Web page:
As the movement continued to grow and grassroots candidates began to emerge from the ranks, the politicians starting seeing the tea party a little differently.  Not only was it challenging the way business was being done, it was now challenging the throne of power itself.  And, as the grassroots candidates began to climb in popularity, many politicians came to the realization that ‘there’s gold in them thar’ hills’!

Here in Florida, Marco Rubio personifies this idea, although it’s not accurate to say that Rubio emerged from the ranks of the tea party. 

Rubio began his candidacy for the U.S. Senate in the very early days of the tea party movement, officially announcing his run in early May, 2009, so his candidacy evolved as the movement did. 

In the beginning, he was going up against a sitting Republican Governor, Charlie Crist, who was very popular at the time.  Rubio’s values consistently put him to the right of Crist on just about every issue and this began to pay dividends in the polling.  So much so that it eventually led to Crist making the now infamous decision to run as an Independent candidate.  Trust me, Rubio’s success did not go unnoticed by other politicians.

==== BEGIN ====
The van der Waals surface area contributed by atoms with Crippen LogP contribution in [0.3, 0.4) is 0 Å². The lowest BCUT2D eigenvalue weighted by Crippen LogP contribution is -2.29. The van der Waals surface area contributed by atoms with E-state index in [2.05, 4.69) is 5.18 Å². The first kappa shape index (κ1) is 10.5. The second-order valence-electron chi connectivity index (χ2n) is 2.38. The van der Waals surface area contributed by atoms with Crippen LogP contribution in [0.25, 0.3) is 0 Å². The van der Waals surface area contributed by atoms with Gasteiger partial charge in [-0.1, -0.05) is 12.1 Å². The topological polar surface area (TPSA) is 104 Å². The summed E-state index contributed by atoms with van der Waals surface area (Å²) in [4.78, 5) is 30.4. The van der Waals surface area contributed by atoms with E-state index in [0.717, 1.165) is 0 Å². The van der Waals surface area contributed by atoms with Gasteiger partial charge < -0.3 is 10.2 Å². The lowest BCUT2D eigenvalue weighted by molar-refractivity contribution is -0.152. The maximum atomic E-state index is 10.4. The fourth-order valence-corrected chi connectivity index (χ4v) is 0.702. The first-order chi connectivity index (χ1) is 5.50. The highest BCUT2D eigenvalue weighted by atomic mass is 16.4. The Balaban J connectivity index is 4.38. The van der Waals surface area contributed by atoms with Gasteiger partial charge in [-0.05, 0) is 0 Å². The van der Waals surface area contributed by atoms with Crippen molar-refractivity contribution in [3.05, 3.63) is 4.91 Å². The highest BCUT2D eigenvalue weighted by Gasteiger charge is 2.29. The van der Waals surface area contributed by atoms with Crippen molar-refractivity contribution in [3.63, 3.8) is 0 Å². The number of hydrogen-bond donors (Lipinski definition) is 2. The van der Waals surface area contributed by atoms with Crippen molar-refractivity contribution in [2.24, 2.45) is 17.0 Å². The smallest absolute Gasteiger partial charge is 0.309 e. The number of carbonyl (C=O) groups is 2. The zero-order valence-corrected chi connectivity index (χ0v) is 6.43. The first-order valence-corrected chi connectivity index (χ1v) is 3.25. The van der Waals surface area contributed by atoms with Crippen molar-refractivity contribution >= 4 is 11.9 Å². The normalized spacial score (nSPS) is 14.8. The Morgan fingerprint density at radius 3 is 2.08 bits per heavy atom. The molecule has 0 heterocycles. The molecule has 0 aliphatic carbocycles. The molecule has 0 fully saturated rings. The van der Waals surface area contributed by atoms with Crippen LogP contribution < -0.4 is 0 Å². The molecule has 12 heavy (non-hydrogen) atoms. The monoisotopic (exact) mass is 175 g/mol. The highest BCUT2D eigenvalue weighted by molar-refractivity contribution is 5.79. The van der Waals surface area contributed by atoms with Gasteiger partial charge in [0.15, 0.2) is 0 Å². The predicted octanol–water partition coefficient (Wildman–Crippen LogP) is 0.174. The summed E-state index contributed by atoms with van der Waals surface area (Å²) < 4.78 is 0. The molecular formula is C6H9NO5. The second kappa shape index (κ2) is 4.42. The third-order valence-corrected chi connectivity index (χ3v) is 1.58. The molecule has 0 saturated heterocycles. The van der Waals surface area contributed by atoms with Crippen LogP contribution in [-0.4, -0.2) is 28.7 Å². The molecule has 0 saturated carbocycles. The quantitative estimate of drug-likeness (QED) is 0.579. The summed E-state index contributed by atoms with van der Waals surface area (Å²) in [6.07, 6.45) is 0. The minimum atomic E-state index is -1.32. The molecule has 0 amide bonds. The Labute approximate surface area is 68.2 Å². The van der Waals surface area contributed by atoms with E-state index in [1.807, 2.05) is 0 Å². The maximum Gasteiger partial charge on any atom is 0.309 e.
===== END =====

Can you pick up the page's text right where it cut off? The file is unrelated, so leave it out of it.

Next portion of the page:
Now, of course, a fair question is did Rubio’s ideology shift toward the increasingly popular tea party or did the tea party just emulate similar values, but that’s a debate for another time.

Rubio’s campaign history is important because much of this happened early on in the election cycle and he was among the first politicians that the tea party supported.  There were other factors playing out at the same time, such as Scott Brown’s surprising victory in Mass. and the stunning primary upset of incumbent Sen. Bob Bennett in Utah. 

All of these events signaled that real change was in the air and other politicians had plenty of time to take it all in, and thus, the great migration to the right began.  As did the full embrace of the tea party by many politicians.  And, still, the waters became murkier.

As for the tea party, once the primaries were over, there were some tough decisions to be made.  In many cases, the tea party candidate of choice did not prevail, leaving an eventual winner that didn’t necessarily reflect all the desired values.  The more libertarian minded remained rigid and refused to support the “lessor of two evils”, opting for a third party choice instead.  Fortunately, the vast majority were pragmatic enough to realize the critical need to restore some balance in Congress to stop the ‘progressive’ onslaught that was underway.